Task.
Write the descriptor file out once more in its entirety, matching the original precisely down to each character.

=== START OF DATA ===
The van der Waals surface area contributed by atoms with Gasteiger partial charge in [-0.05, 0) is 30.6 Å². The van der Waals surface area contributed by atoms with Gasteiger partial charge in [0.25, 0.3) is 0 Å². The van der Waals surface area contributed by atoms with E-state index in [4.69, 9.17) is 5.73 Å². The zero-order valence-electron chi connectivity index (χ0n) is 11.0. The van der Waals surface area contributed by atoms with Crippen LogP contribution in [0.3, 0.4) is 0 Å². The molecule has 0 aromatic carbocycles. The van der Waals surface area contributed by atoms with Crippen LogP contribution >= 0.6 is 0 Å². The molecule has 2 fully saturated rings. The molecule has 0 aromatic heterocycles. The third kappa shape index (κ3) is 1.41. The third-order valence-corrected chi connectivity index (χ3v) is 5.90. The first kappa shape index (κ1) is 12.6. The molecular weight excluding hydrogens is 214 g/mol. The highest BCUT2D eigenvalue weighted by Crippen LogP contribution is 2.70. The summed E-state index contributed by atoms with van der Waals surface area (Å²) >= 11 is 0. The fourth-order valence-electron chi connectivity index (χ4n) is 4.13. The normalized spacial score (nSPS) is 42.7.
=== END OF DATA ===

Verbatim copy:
The van der Waals surface area contributed by atoms with Gasteiger partial charge in [-0.05, 0) is 30.6 Å². The van der Waals surface area contributed by atoms with Gasteiger partial charge in [0.25, 0.3) is 0 Å². The van der Waals surface area contributed by atoms with E-state index in [4.69, 9.17) is 5.73 Å². The zero-order valence-electron chi connectivity index (χ0n) is 11.0. The van der Waals surface area contributed by atoms with Crippen LogP contribution in [0.3, 0.4) is 0 Å². The molecule has 0 aromatic carbocycles. The van der Waals surface area contributed by atoms with Crippen LogP contribution >= 0.6 is 0 Å². The molecule has 2 fully saturated rings. The molecule has 0 aromatic heterocycles. The third kappa shape index (κ3) is 1.41. The third-order valence-corrected chi connectivity index (χ3v) is 5.90. The first kappa shape index (κ1) is 12.6. The molecular weight excluding hydrogens is 214 g/mol. The highest BCUT2D eigenvalue weighted by Crippen LogP contribution is 2.70. The summed E-state index contributed by atoms with van der Waals surface area (Å²) >= 11 is 0. The fourth-order valence-electron chi connectivity index (χ4n) is 4.13. The normalized spacial score (nSPS) is 42.7.